Did High School Prepare Us for College?

High school felt easy to me. All throughout high school, I was a three-sport athlete and maintained a 4.3 weighted grade point average, leaving me with the sense that I would not only adjust well to college but excel. However, there were also activities and routines in and outside of high school that made the transition to college difficult.

The sports and extracurriculars I was involved me helped me establish my time management skills. In addition to playing three sports, I was also a part of a club soccer team all throughout my high school career, which was separate from school. My junior year was extra busy as I had a job after school.

So, my days consisted of waking up, going to school, going to my sports practices, attending my club sport or work, doing homework, and finally going to sleep. My weekends consisted of family events, soccer tournaments, and more homework. Maintaining a busy schedule in high school has helped me stay on top of my schoolwork in college. Time management is essential to doing well in college, regardless of your major.

I also felt academically prepared for college as I was well-acquainted with the demands of honors and AP-level classes. Moreover, followed a semester-calendar schedule, similar to college. This schedule prepared me to work at a much faster pace, learning everything in half the time you would normally have. This, along with the amount of work I had, prepared me the most for college. Although the workload in high school is a lot less, I still feel like I went into college prepared for the work

Despite my sport and academic background, I don’t feel like I was entirely prepared for college. I’m only saying this because there is so much more that goes on in college that someone wouldn’t experience in high school. For instance, college is extremely expensive, and high school doesn’t teach you how to save. There is no class dedicated to learning how to budget to pay bills while still having money to go out with friends. High school doesn’t even teach us how to apply for a loan. This is something I feel that would have been beneficial to me before going into higher education.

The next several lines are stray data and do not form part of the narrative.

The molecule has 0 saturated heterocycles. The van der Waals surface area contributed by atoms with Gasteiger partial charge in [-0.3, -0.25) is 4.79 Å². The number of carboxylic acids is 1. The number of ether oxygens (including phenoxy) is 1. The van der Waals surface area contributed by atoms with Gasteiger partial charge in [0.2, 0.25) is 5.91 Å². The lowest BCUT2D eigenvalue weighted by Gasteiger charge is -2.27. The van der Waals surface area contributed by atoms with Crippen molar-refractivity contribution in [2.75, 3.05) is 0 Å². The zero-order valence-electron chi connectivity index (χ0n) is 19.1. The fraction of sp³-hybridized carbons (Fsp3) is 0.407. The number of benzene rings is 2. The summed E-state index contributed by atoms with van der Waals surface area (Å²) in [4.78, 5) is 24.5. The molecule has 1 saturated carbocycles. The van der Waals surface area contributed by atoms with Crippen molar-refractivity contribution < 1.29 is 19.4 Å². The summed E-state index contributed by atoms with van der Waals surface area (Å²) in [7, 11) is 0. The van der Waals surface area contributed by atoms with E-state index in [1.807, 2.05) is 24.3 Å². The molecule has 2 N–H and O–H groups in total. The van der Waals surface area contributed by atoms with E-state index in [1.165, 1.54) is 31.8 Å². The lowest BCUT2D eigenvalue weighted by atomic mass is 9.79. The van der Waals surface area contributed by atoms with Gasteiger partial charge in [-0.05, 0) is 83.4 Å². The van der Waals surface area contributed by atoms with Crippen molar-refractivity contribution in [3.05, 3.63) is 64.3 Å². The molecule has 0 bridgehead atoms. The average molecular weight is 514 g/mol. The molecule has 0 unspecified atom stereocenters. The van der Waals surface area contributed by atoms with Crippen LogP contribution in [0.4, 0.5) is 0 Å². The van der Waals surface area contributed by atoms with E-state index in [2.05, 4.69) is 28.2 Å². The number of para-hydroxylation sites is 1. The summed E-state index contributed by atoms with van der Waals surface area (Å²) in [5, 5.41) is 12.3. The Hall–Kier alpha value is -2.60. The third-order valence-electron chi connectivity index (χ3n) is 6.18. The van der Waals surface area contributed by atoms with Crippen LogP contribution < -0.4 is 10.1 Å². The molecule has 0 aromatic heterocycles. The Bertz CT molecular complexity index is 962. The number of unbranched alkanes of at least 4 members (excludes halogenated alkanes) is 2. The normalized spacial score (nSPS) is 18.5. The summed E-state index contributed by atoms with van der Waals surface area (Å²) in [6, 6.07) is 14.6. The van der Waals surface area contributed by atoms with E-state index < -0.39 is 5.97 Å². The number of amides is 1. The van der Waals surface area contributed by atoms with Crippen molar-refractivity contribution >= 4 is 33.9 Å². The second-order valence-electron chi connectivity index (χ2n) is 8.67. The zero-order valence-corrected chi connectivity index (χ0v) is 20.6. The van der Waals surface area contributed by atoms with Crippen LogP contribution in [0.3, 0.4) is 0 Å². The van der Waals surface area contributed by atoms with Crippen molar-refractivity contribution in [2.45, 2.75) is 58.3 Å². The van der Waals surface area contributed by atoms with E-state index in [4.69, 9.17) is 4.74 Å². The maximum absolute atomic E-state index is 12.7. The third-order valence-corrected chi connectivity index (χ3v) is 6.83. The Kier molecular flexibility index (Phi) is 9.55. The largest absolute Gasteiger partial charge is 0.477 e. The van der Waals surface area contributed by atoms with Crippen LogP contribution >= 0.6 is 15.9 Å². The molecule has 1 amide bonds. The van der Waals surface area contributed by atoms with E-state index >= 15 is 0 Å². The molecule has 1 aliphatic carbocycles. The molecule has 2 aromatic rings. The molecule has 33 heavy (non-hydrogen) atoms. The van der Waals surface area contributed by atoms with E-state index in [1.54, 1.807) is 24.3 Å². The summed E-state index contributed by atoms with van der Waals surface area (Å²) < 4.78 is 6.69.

Most traditional high schools don’t prepare you for having to live in close quarters with someone you barely know. Dorm life is hard; students face roommate drama, in addition to learning how to adjust to living with someone other than family.

Finally, I believe that high school did not prepare me for the mental toughness that you need in college. If you go to a school far away, you are faced with missing home a lot of the time. This feeling can get hard to deal with sometimes. Moreover, if you don’t like your school, it is often even harder to stay focused. For me these things were especially hard. I was extremely homesick and did not like my old school as much as I do now since transferring to Monmouth. I wish high school had taught me that it’s okay to hate where you are at and leave to be somewhere where you are happier.

College involves a lot of life lessons you don’t normally face in high school; however, there are things high school could incorporate to better prepare students.